An unconventional musical biopic that works most successfully as a filmmaking calling card for actor turned writer/director Don Cheadle, Miles Ahead is the sort of ambitious, flawed, and just plain odd movie that you often see on the festival circuit. Probably best viewed as more of an indie experiment than an Oscar contender, the New York Film Festival made an unusual pick for their Closing Night selection. This look at jazz legend Miles Davis features a committed lead performance by Cheadle, as well as some occasionally inspired directing on his part, but it’s all put together in the service of a strangely generic script. The style helps to elevate things, but the substance just really isn’t there. Certain elements are too underplayed, others are hammered home far too often, and the vibe is just very inconsistent. Essentially, Miles Ahead is all over the place (there’s a car chase, among other things). It’s a bit of a mess, but rarely a boring one. If nothing else, it left me excited about Cheadle’s directing career. It’s a unique way for NYFF to end. Miles Ahead is too flawed to recommend, but all the same, it’s definitely worth seeing when it makes its way to theaters, likely next year.
The film mostly looks at one specific era in the life of Miles Davis (Cheadle), though there are periodic jumps back in time and one more or less jump into the future at the end. Davis, as we meet him being interviewed by low rent journalist Dave Brill (Ewan McGregor), is an enigma. He doesn’t like the term jazz, preferring “social music”, and is both funny and cutting in equal measure. We then transition into seeing him more or less as a hermit, locked in his apartment, addled by injury and drug addiction, longing for the company of former lover and muse Francis Taylor (Emayatzy Corinealdi). While the plot involves him letting Brill into his life, a recording session he doesn’t want to give up, the shady record executive (Michael Stuhlbarg) who wants it, and some action sequences towards the end, the main thrust is what’s going on inside Davis’ head. He’s haunted by the memory of Francis, and not only his past failures, but his successes as well. Neither of the threads fully work, but both have their moments, I’ll say that much.
Don Cheadle leads a solid cast here, though I didn’t find anyone to be doing work that was above and beyond. Cheadle is best in show, overcoming the exaggerated sounds and mannerisms of Davis that were required to let you believe him as the musician. He’s impressive in the musical scenes, playing his instrument like you’d imagine Davis would, while in his messier moments, you see the addled genius side as well. The script has him going to extremes a bit much, but the performance is very strong, regardless. The other roles are slightly thankless by comparison, but Emayatzy Corinealdi and Ewan McGregor make the most of their opportunities. McGregor is the audience surrogate and the one trying to figure out Davis, while is a specter throughout, also showing us who Davis is at his core. Both are underused, but they manage to leave small marks. Michael Stuhlbarg is wasted in a cheesy role though, while Keith Stanfield (or as he’s credited here Lakeith Lee Stanfield) is given very little to do as well. Also on hand in a small role is Austin Lyon, among others, but Miles Ahead is anchored by Cheadle’s performance, plain and simple. He’s the acting standout, without question.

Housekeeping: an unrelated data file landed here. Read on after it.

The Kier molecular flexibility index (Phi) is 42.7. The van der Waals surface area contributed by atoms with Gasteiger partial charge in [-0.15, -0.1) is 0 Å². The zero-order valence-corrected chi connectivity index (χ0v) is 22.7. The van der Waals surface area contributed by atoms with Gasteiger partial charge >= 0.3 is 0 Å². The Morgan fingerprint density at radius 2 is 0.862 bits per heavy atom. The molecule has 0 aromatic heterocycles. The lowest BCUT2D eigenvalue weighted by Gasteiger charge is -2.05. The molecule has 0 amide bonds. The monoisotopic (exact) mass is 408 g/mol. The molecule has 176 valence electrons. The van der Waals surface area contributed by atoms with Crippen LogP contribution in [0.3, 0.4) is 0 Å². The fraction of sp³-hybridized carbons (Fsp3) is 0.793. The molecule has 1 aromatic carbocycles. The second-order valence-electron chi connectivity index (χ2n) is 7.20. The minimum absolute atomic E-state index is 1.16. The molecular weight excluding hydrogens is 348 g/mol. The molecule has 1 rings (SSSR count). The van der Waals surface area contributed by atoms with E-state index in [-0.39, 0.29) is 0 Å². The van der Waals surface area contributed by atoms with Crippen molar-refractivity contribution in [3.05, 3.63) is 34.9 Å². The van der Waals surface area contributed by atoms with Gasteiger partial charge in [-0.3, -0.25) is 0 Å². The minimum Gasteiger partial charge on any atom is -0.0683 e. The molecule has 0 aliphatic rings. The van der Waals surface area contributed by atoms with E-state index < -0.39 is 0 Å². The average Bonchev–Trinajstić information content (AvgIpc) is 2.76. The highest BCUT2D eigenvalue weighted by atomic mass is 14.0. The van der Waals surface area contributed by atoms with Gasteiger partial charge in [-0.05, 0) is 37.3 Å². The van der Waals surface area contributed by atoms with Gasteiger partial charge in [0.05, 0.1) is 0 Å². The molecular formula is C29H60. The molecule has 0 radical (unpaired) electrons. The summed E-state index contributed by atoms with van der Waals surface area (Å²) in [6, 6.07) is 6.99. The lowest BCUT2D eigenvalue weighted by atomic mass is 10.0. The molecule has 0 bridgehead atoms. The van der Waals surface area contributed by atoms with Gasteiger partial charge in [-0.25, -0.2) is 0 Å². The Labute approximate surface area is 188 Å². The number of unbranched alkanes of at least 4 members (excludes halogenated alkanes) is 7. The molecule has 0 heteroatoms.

This is obviously a passion project for Don Cheadle, and it shows. While the screenplay he co-wrote with Steven Baigelman, Stephen J. Rivele, and Christopher Wilkinson is a very weak link, Cheadle’s direction is far stronger by comparison. It’s a work in progress, and definitely not there yet, but the good behind the camera does slightly outweigh the bad. Cheadle is too unfocused and enamored with Davis, but he does show off the chops to be a great multi-hyphenate soon. In particular, the editing in the film from John Axelrad and Kayla Emter is extremely good. Cheadle chooses to have flashbacks and memories from Davis seep into the scenes beforehand, either in terms of a seamless cut or a slight introduction of a fantasy element. Axelrad and Emter keep it creative and interesting, even if it exacerbates an occasionally showy feel to an otherwise small story. Solid cinematography from Roberto Schaefer and music from Herbie Hancock (when not using actual Davis compositions or Cheadle’s own contributions) help with the details. The attention to the period is excellent as well. Honestly, if the focus was a little stronger, the pace was a little better (it feels longer than the 100 minutes that it is) and some of the wackier elements (like the aforementioned car chase as well as a tendency towards near action sequences at times) were toned down, I’d probably have gone with an actual recommendation. It’s those generic elements that weigh down an otherwise unique work and leave a slightly bad taste in your mouth by the end. It’s a shame too, as Cheadle offers up some tantalizing moments and hints of his talents.
Awards wise, this probably won’t contend for Oscars, whether this year or next year (give or take Best Film Editing), but whenever Miles Ahead comes out, it’ll be worth seeing as a sample of what Cheadle is capable of. Too weird to be a prestige flick, it’ll likely find its footing as an indie curiosity. Regardless, while it’s flawed and just a shade too much of a mess for me to recommend here at the end of the 2015 New York Film Festival, I do still think it’s well worth giving a shot to, provided your expectations are kept in check. Whenever the film comes out, be it in 2015 or 2016, we’ll bring you more, but for now, Miles Ahead is an interesting failure, albeit a very interesting one.
–Thoughts? Discuss in the comments!